Now it was on to the marketing. A whole new world for me. I’m a writer, not a business person! But, like healing from my back or climbing that hill, I knew the only way I could approach it was one step at a time. So with the guidance of my very able editor/marketing guru, I got busy on Twitter and Facebook and Pinterest and Instagram. I took webinars and read articles. I built my website and set about learning how to gather emails and why this was important. I had made the decision to do this and, by golly, I was going to do it!

The book came out in August on Amazon as an eBook and I did all of the appropriate announcing and social media blitzing in advance and offered it free that first day. I had a huge spike in downloads and proudly watched it shoot up to reputable numbers on the various Amazon category lists. I also knew that it would drop the following day when the giveaway was over. And it did.

So, next began that one-foot-in-front-of-the-next, goal-by-goal approach that I mastered back in the herniated disc days.

  • The book came out in paperback so I had a whole new marketing tool in my arsenal – check.
  • I bought business cards to start distributing everywhere I went – check.
  • I needed reviews of my book so I bullied all of my friends and trusted the general public would follow suit – check.
  • Each day, I kept up with all of my advertising copy, writing tweets, posting to Instagram, engaging in my slowly growing following – check.

happy-writerEach day was one step. Each small accomplishment gave me an opportunity to pat myself on the back. Will we ever reach the New York Times Best Sellers list? Who knows. It’s a nice goal, but let’s call it a “dream goal.” I’ve post-dated a number of goals that I didn’t mention earlier because they were never really in my formal marketing plan. Today, though, I’ve accomplished a childhood dream of mine – I am a published author. CHECK. People are actually reading this story Sandy and I imagined, and they are enjoying it – check, and check! For my fragile little writer’s ego, I’ve reached more goals than I’d ever believed I would. Everything else is gravy.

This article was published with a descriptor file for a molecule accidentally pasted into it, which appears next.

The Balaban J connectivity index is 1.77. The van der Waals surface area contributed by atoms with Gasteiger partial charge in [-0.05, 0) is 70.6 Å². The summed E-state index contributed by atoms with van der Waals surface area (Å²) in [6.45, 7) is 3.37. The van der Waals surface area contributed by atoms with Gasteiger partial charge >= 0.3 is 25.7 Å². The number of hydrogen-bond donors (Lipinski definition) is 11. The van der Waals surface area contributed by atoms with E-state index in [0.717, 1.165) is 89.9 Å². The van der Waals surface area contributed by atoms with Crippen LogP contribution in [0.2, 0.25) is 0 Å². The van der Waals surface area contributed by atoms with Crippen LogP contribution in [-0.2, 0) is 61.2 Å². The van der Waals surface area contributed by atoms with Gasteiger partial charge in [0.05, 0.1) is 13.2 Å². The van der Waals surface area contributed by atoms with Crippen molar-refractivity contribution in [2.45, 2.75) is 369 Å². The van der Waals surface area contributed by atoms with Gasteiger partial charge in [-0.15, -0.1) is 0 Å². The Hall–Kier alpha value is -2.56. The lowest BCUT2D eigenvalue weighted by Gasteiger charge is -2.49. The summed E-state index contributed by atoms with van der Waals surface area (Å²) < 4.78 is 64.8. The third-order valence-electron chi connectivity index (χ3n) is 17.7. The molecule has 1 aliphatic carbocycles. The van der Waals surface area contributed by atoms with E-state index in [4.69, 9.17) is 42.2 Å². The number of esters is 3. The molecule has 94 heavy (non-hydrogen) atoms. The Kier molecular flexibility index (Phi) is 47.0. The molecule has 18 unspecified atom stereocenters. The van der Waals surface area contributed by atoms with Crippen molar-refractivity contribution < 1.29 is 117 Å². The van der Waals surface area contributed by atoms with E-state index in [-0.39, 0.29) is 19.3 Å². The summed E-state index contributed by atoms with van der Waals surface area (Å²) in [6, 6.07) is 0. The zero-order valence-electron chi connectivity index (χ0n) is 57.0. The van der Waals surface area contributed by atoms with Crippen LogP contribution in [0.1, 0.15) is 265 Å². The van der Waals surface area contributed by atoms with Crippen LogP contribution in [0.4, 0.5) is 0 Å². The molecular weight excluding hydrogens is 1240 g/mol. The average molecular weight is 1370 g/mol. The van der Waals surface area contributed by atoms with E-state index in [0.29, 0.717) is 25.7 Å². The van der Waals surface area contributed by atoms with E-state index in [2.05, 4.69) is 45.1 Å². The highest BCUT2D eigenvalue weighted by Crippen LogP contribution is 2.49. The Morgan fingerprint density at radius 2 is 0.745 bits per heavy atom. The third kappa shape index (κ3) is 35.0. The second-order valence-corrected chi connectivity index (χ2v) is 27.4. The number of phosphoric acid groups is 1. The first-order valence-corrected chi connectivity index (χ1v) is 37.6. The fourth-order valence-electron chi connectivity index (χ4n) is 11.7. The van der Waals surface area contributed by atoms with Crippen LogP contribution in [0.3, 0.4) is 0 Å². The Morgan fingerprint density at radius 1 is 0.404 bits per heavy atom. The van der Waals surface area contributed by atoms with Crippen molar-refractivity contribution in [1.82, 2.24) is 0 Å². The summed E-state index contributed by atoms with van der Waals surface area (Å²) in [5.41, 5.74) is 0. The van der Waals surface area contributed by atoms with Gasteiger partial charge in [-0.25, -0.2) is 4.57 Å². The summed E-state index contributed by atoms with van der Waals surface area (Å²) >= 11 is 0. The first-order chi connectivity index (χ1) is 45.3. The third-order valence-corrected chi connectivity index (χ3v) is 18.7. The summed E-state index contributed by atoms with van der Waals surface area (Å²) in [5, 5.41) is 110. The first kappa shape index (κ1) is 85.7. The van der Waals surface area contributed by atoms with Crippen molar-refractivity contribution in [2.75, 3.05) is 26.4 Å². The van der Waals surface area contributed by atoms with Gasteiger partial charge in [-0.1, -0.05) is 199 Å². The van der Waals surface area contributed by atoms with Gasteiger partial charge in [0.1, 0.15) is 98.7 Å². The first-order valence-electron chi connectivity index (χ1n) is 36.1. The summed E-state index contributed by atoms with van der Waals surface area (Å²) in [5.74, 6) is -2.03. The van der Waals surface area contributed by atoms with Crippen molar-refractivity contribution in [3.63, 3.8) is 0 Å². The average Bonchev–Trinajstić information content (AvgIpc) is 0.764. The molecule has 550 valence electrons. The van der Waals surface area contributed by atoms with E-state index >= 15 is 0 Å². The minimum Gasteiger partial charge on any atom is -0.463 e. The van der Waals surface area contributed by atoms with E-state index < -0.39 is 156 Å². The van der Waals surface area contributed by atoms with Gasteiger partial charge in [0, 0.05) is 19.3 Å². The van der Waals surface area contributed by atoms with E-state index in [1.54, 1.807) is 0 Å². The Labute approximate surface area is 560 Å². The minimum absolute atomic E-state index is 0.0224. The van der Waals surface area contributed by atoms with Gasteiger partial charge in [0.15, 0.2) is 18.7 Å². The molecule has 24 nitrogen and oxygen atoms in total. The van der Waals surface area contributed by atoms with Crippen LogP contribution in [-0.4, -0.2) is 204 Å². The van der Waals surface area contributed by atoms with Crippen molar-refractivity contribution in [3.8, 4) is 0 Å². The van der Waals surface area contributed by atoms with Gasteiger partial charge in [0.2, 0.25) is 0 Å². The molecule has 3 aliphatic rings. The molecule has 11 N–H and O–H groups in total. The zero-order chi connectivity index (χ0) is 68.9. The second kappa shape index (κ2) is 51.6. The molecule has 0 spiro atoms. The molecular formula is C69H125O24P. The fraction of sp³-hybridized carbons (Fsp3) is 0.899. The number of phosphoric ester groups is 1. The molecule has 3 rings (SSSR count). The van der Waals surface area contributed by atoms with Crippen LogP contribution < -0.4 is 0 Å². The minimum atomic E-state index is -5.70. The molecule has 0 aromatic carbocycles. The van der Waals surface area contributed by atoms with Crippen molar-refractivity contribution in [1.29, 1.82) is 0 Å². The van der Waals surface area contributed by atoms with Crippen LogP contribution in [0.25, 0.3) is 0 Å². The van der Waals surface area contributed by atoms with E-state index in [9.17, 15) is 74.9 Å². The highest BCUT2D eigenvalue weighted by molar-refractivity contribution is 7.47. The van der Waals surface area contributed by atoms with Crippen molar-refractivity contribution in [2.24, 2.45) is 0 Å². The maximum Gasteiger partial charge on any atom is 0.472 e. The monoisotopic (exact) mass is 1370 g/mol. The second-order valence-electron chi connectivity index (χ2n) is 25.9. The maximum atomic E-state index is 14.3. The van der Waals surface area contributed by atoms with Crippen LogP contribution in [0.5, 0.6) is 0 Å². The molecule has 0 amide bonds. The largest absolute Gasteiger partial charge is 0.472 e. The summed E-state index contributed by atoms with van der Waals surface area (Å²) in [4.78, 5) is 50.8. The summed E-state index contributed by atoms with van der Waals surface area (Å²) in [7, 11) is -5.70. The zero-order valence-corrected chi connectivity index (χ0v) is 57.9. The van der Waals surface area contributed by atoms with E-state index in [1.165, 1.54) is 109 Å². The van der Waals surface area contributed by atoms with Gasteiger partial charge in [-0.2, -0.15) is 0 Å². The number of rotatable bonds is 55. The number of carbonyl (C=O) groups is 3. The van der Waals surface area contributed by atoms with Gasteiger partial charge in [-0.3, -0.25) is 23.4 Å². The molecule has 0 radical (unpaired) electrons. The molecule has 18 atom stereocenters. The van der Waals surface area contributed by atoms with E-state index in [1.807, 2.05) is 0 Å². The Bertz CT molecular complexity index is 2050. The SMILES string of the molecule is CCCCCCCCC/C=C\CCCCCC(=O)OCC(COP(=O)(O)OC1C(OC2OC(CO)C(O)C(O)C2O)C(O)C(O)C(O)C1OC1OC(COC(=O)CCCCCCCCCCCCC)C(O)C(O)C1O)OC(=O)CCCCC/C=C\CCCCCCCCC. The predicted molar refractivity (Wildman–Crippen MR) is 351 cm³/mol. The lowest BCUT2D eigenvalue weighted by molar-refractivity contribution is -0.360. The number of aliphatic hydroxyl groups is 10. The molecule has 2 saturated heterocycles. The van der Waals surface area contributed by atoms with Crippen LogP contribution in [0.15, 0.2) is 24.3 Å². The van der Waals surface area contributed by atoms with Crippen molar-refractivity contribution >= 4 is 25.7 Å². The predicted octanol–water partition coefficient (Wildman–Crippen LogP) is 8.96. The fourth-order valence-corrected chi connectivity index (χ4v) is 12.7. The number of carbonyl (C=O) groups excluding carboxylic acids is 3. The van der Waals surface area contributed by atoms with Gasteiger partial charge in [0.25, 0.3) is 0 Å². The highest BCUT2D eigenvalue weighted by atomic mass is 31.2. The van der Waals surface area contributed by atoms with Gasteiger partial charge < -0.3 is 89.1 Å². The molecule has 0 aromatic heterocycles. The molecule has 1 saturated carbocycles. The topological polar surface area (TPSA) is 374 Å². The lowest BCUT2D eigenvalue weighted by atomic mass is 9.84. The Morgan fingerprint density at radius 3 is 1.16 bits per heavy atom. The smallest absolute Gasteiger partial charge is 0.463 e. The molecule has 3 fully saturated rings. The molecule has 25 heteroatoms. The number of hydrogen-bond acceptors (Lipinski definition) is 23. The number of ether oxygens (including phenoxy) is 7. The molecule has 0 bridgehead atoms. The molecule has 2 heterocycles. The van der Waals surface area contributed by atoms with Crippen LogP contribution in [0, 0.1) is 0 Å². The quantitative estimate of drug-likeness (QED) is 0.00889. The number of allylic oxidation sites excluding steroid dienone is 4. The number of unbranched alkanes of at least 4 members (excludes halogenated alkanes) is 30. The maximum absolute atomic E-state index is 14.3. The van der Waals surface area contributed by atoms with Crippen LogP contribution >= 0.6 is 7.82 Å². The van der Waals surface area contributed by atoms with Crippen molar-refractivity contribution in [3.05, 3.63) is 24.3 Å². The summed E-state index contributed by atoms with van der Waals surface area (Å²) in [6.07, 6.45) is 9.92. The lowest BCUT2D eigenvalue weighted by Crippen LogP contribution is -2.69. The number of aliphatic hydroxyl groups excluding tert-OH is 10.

So what am I doing now? I’m practicing the lessons I learned from my herniated disc. I’m putting in the time and doing the work. I’m being patient and methodical. It’s not about being an overnight success because I know we are in this for the long haul; it’s about putting new goals in front of me to try to hit. Currently, Sandy and I are working on a novella that will complement our novel. I’m planning to use it primarily as a marketing tool—in exchange for an email address, I’ll send the novella for free. Also, we’ve outlined our next full novel and plan to begin that in the spring. Because even though I’m developing a routine with the marketing and I will continue to set goals and celebrate when we hit them, at the end of the day, Sandy and I are authors. Published authors, in case you’ve forgotten!

Jocelyn A Dorgan, author of Etched in Shadow Hill Cemeteryhttps://jocelynadorgan.com/

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3 thoughts on “My Herniated Disc Prepared Me for the Overwhelming World of Self-Publishing